6 Infrared Films For That Otherworldly Glow

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Infrared film is sought-after for its blazing highlights and enhanced depth and contrasts. The film is sensitive to several sources: visible light, ultraviolet radiation and infrared radiation. While they may act as normal black and white films, they create intense, detailed images under infrared filters. Photographers may even choose to hand-color them.


Efke Infrared IR820

The Efke Infrared IR820 is a 35mm film with a sensitivity of up to 820nm (nanometers), resulting to dream-like photographs. With the use of a red filter, skin tones and leaves will appear pure white.

Credits: nickt, mylatehope, lazybuddha & bccbarbosa

Read more about the Efke Infrared IR820.


ORWO TC27 400

Formerly used as a surveillance film, the ORWO TC27 400 is a highly sensitive black and white infrared film. Variations in light and contrast create very detailed images that maintain a vintage aura.

Credits: korppi, cryboy & oldstandby

Read more about the ORWO TC27 400.


Ilford SFX Infrared 200

If you enjoy taking portraits and nature photos, the Ilford SFX Infrared 200 is here to up your analogue experience. With a red filter, images turn more intense as plants turn white and skin tones get a glowy effect.

Credits: schlogoat, eskimofriend, h_hache & aka_papu

Read more about the Ilford SFX Infrared 200.


Konica Infrared 750nm

The Konica Infrared 750nm, while no longer in production, is a favorite among nature photographers due to its excellent sharpness and tones. It is available in 35mm or medium format formats.

Credits: kangiha

Read more about Konica Infrared 750nm.


Kodak High Speed Infrared HIE

If you like ethereal and Pictorialist-looking photographs, the Kodak High Speed Infrared HIE is the one for you. Because it has moderate contrast and infrared sensitivity from 250nm to 900nm (it is more sensitive to light than other infrared films), it is known to create halos around bright objects.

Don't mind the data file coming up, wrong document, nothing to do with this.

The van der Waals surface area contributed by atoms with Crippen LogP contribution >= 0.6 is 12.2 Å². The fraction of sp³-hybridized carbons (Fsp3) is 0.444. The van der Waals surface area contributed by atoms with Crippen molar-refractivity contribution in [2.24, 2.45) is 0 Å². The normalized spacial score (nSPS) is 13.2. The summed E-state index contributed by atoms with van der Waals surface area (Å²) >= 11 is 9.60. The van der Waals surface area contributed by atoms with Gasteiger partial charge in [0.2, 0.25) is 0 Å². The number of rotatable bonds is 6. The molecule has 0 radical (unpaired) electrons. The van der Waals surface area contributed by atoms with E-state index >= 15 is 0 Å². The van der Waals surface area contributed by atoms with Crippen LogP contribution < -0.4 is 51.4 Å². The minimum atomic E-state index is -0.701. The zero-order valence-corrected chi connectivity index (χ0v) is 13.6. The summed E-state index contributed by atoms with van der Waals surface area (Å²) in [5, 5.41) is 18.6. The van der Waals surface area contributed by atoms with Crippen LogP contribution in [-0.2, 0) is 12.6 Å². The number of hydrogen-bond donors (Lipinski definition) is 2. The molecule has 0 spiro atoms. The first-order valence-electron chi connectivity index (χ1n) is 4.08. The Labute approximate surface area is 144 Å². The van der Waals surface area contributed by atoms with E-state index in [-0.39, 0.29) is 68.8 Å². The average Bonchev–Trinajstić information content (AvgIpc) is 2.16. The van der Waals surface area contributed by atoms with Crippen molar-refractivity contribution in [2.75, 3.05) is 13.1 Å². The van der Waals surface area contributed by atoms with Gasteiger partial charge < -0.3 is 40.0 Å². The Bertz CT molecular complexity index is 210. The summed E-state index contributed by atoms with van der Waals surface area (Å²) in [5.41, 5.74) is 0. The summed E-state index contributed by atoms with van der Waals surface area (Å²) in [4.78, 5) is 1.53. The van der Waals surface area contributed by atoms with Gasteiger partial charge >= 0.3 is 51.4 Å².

Credits: ihave2pillows, specialblewah, bloomchen & vicuna

Read more about Kodak High Speed Infrared HIE.


Kodak Aerochrome Infrared Film

Formerly used for aerial photography, military photography and other scientific purposes, the Kodak Aerochrome Infrared Film is a false-color reversal film with purplish-to-red colors, used by photographer Richard Mosse. Since Aerochrome has long been discontinued, Lomography recreated the film with the Lomochrome Purple 400.

Credits: kleinerkaries, anafaro & chippo

Read more about the Kodak Aerochrome Infrared Film or check out Lomochrome Purple 400.


Do you know any other infrared film that wasn’t mentioned in the list? Let us know through the comments section!

2016-04-08 #gear #lifestyle #film-photography #infrared-photography #infrared-films #listicle

9 Comments

  1. hervinsyah
    hervinsyah ·

    WHAAATTT??? It means we should using amber filter when using lomochrome purple?

  2. shokijay
    shokijay ·

    How about Rollei IR400. I've just bought a roll of 35mm to try when the trees are in full leaf. I have an R72 filter, which should work ok. I was impressed by the images on www.martinzimelka.com/pages/Rollei_Infrared_400.html

  3. duffman
    duffman ·

    Kodak EI and the FPP color infrared (kodak aerochrome 1443)

  4. sharpwaveripple
    sharpwaveripple ·

    @shokijay I'm a huge fan of Rollei's IR400; it's a little more muted in effect than efke 820ir and Kodak HIE, but the grain character is very pleasing... In fact, infrared aside, it may be one of my favourite regular monochrome films when used without a filter!

  5. cyberpunkrocker
    cyberpunkrocker ·

    Rollei Infrared 400, of course

  6. shokijay
    shokijay ·

    @sharpwaveripple good results without a filter? That is food for thought, thank you for the tip.

  7. paddyreason
    paddyreason ·

    Lomography - all of the film users I know are gagging and begging for a colour infra red film. I have just spent a fortune importing a role of Aerochrome from FPP in USA. Surely you can get someone to make it for you as I am sure there is a demand and unlike Ecktachrome 400 which is E4, Aerochrome is E6 which can still be done in the high street labs. Please have a look.

  8. gueaut
    gueaut ·

    @paddyreason How does the FPP Film compare? I've heard about it and I've been wanting to try it out.

  9. paddyreason
    paddyreason ·

    Hi, thanks for the Q. I haven't been able to use it yet as on reading the instructions for use, it warns against using an SLR with DX coding built in i.e Canon EOS due to Internal LEDs which might cause fogging. I am going to borrow an old completely manual SLR but it is staying in the fridge until then. Oddly, I shot all my old Ektachrome IR Colour on an EOS in the 90s without an issue and that had auto DX (I have poseted some scans of these pictures).

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